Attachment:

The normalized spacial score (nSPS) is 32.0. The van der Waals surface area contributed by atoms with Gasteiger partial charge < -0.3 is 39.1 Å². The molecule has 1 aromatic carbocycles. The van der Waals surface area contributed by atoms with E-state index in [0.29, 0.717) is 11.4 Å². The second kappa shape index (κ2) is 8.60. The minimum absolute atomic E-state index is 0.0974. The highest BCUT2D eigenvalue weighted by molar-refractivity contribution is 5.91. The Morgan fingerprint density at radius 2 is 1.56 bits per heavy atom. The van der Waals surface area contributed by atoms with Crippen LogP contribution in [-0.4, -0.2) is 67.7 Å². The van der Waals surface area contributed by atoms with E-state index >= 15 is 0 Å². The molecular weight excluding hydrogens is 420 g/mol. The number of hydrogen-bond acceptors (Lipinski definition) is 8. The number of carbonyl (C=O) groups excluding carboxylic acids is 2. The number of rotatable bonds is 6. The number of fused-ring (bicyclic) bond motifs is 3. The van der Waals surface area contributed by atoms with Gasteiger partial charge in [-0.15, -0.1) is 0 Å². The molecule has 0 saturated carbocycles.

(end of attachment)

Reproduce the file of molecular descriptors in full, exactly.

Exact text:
The normalized spacial score (nSPS) is 32.0. The van der Waals surface area contributed by atoms with Gasteiger partial charge < -0.3 is 39.1 Å². The molecule has 1 aromatic carbocycles. The van der Waals surface area contributed by atoms with E-state index in [0.29, 0.717) is 11.4 Å². The second kappa shape index (κ2) is 8.60. The minimum absolute atomic E-state index is 0.0974. The highest BCUT2D eigenvalue weighted by molar-refractivity contribution is 5.91. The Morgan fingerprint density at radius 2 is 1.56 bits per heavy atom. The van der Waals surface area contributed by atoms with Crippen LogP contribution in [-0.4, -0.2) is 67.7 Å². The van der Waals surface area contributed by atoms with E-state index >= 15 is 0 Å². The molecular weight excluding hydrogens is 420 g/mol. The number of hydrogen-bond acceptors (Lipinski definition) is 8. The number of carbonyl (C=O) groups excluding carboxylic acids is 2. The number of rotatable bonds is 6. The number of fused-ring (bicyclic) bond motifs is 3. The van der Waals surface area contributed by atoms with Gasteiger partial charge in [-0.15, -0.1) is 0 Å². The molecule has 0 saturated carbocycles.